Investigating Student-Centered Teaching in Undergraduate Geoscience Instruction: Observations and Interviews
Studies of teaching practices in undergraduate STEM courses have underscored the value of active learning pedagogies in increasing student performance in STEM disciplines (Freeman et al., 2014; Handelsman et al., 2004). Through a national survey of geoscience faculty, we found that participants of Cutting Edge (CE) workshops who make use of the CE website were 1.5 times more likely to spend more than 20% of class time on student activities, questions, and discussion. While this analysis gave us some indication of the practices of CE participants, it rests on faculty self-report data. Some studies have identified a lack of alignment between what faculty report as teaching and what is observed in the classroom (Ebert-May et al., 2011; Henderson & Dancy, 2007). Through a WIDER supplement to the CE project, we aimed to examine what we learned about teaching practices from faculty self-report with classroom observations.
The goals were to characterize the use of active learning instructional practices within identified segments of geoscience faculty, to understand how teaching differs across a continuum of active learning to more traditional lecture classes, to investigate how adoption of such teaching practices correlate with participation in CE activities, and to investigate how faculty perceive their department, institution, and disciplinary community as influencing teaching practices. This project is currently in the publication phase.
We used the Reformed Teaching Observation Protocol (RTOP; Sawada et al., 2002) as a standardized and validated means for detecting the degree to which classroom instruction used student-centered, active learning practices. We sampled classrooms across a wide range of variation on dimensions of interest (e.g., institution type, years of teaching).With a small sample of observations, we conducted in-depth interviews to examine the interaction between participantsﾒ department and institutional activities related to teaching and the CE program.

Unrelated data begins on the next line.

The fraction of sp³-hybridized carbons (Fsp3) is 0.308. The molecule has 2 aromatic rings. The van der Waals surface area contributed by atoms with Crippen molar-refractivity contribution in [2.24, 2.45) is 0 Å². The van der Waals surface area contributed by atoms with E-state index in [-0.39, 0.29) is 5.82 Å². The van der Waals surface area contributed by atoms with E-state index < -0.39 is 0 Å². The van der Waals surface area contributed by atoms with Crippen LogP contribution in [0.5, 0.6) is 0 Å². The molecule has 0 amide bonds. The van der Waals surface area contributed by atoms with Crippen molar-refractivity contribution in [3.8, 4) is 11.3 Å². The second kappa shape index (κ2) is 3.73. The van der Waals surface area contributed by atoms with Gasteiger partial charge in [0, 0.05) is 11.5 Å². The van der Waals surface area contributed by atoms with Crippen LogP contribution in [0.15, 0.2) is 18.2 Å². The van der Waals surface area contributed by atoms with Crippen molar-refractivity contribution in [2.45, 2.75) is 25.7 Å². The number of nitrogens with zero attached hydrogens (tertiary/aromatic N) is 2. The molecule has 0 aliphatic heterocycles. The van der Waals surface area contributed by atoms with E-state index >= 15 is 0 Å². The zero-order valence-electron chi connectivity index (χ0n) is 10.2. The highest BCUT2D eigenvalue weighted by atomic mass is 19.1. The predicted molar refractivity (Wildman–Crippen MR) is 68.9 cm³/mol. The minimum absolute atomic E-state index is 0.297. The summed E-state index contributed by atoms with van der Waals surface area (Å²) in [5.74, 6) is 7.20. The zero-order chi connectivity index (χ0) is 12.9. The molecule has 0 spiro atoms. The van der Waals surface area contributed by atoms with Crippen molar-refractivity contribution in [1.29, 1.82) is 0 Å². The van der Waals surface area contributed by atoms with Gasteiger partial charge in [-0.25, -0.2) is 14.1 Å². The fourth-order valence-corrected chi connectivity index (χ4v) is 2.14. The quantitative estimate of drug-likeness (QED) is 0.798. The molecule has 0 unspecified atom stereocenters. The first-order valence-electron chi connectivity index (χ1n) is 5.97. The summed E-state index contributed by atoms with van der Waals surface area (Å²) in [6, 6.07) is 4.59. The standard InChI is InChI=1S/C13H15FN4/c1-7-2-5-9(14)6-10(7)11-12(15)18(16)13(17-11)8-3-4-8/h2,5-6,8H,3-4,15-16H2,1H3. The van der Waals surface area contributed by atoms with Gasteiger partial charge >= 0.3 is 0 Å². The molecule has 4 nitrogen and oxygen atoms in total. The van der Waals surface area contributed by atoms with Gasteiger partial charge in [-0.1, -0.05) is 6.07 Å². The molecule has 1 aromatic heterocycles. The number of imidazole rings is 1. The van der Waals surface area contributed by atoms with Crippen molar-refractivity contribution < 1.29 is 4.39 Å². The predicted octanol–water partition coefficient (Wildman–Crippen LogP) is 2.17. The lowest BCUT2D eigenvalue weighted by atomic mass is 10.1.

We have collected 205 observations and conducted 15 in-depth interviews. RTOP scores indicate varying degrees of student-centered teaching with 30% of classes with scores ?30, 45% with scores of 31-49, and 25% with scores ? 50. CE workshop participants who make use of the CE website have an average RTOP score of 48, which is >15 points higher than those with no CE involvement. Interviews illuminated how CE enabled faculty to find ongoing support for improving instruction by teaching and demonstrating skills and methods that were directly transferrable to their teaching environment. They attributed CE to giving them the foundation for connecting with other faculty engaged in improving practice. Intentional recognition by their department and institutional-level support for innovative instruction accelerated such faculty adoption.
Findings are being disseminated to the STEM community (Teasdale et al., in press). We developed a virtual training curriculum for new observers that includes videos and observer coaching and have trained 37 certified observers to date. The project is training new observers and collecting observations for other NSF-sponsored projects (the InTeGrate STEP Center and Supporting and Advancing Geoscience Education in Two-Year Colleges (SAGE2YC)). All protocols and instruments are available through the CE website (https://serc.carleton.edu/NAGTWorkshops/certop/index.html).
We are now well into a transition away from NSF funding to ongoing self-sustainaining program offerings. A committee has been established inside the National Association of Geoscience Teachers of manage the program offerings; a cross professional society committee has been established to manage the program as whole and includes representatives from all groups contributing funds. Program elements have been tested for economic viability and a new, more economic model for simultaneous multiple workshop offerings was tested last summer. The largest challenge is support for the website.
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